Some people (including a certain former United States president whose son is currently in the White House) have been accused of being born with a silver spoon in their mouth. Scientific-Atlanta Inc. vice president and general manager of subscriber network services Sherita Ceasar is not one of those people.
In her case, the operative word may be "bootstrap."
As a woman—and a woman of color—Ceasar believes in self-reliance, empowerment and driving the action forward, and she uses all three traits in plentiful fashion at S-A. After more than six years with the Atlanta-based set-top converter and transmission-equipment vendor, the result has been solid financial performance for the subscriber network-services division and a new revenue stream in SciCare.
SciCare is the venture S-A created in 1998 to handle the outsourcing of services associated with deploying digital set-top boxes and services for cable operators. It began with 60 employees under Ceasar's oversight, and perhaps a faint glimmer of generating significant revenue.
Now—as 180 officials fan out around the country to supplement operators' deployment activities in such areas as field maintenance and churn-reduction tactics—the division is more than earning its keep. SciCare will pull in $20 million for all of 2001, S-A officials estimated, and Ceasar anticipates revenue will increase by 10 percent to 20 percent this year.
It doesn't take much to get her jazzed about the business and the SciCare staff.
"There's a passion for broadband in here, the passion of getting this service out to everyone possible," Ceasar said. "Everything is coming together in the home, and I want to be able to do it all as fast as I can: Have a networked home, chat while watching video, comment on the screen about the TV program I'm watching with friends.
"The excitement of the tech possibilities itself should be an excitement and motivation point itself. We're changing the TV viewing experience forever."
The hard part is turning that passion and excitement into outstanding sales and financial performance, said Ceasar. But if past is prologue, S-A need not worry.
In the eight years at Motorola Inc. that preceded her stint at S-A, Ceasar played a key role in paging operations, starting as manager of a Boynton Beach, Fla., pager factory. Paging revenues were $600 million per year when she was hired; they reached $3 billion when S-A approached with the role of chief quality officer.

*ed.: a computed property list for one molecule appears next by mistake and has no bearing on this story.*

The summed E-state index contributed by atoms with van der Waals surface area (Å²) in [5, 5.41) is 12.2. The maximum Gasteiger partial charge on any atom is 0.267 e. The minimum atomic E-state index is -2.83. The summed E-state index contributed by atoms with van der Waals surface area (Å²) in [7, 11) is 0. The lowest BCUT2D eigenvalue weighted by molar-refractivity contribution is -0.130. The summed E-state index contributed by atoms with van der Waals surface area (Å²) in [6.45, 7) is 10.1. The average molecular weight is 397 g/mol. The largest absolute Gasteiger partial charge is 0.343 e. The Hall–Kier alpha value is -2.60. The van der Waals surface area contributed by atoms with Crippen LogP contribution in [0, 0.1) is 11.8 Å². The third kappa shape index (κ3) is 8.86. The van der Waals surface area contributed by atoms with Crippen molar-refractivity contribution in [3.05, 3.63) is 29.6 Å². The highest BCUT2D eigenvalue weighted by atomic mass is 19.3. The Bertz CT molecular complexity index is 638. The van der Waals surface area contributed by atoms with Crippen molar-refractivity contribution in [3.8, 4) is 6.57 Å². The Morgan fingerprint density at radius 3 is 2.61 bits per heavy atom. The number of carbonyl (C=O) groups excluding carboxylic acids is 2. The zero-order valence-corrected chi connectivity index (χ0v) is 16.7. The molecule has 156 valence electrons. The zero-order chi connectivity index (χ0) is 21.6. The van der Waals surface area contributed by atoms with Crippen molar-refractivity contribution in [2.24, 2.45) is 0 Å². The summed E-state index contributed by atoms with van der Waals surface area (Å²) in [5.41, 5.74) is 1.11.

S-A CEO James McDonald "did a good sales job on me," Ceasar said. "He talked about a future in cable that I never thought about. He personally made the commitment to have me do a quality job and do everything he could to drive a culture of delivering products which meet customer satisfaction standards."
Technology has been inseparable from Ceasar's career. Her educational background in mechanical engineering led to a job at Northrop Grumman Corp. in the 1980s, designing power supplies and microwave electronic circuits for the nation's defense system. At that point, most of her time was spent on classified projects. When Northrup went public with plans for the stealth bomber and other defense projects, Ceasar moved on to commercial or corporate assignments.
Cable is "well on the way" to becoming the fulcrum for integrating information, educational and entertainment services over various communication devices in that home, according to Ceasar.
In her view, that vision starts with the wide deployment of video-on-demand, subscription VOD and interactive TV, followed by home networking.
"The ability to have movies or library content at my fingertips over VOD, coupled with an information on-demand experience under interactive TV, is the short-term play," she said. "In the longer term, we figure out how to couple my PC experience and my TV experience with my lights and my utilities."
There's one area in which Ceasar feels cable-technology companies haven't gained much ground during her watch: the promotion of women—and women of color—to senior positions. When meeting with MSO senior managers, she said, "I'm the only woman and the only black in that room."
"I haven't seen a lot of improvement in that area, or diversity at the top of the house with both operators and vendors," she said. "The awareness of doing something about it is there, but I don't see new faces at the top of the house. Considering that cable as an industry supports a diverse population, there should be some reflection.
"Diversity doesn't happen because you dictate it. You really have to have the heart to want to create a diverse team with diverse opinions as an avenue for better business. Trying to dictate or legislate diversity, in my opinion, never works. Having people use it as a positive impact on business does."
Her advice to women who want a career in cable—especially in cable technology—is just as blunt and simple: Get results. Under her philosophy, a person's level of success is directly related to how well they understand a company's business, its customers and technologies that drive it.
"This is not about hoping and having people value you because you're a woman," she said. "This is about getting results. You move up the organization when you do, because moving the organization forward creates business opportunities.
"That goes without saying," she added. "But maybe it needs to be said."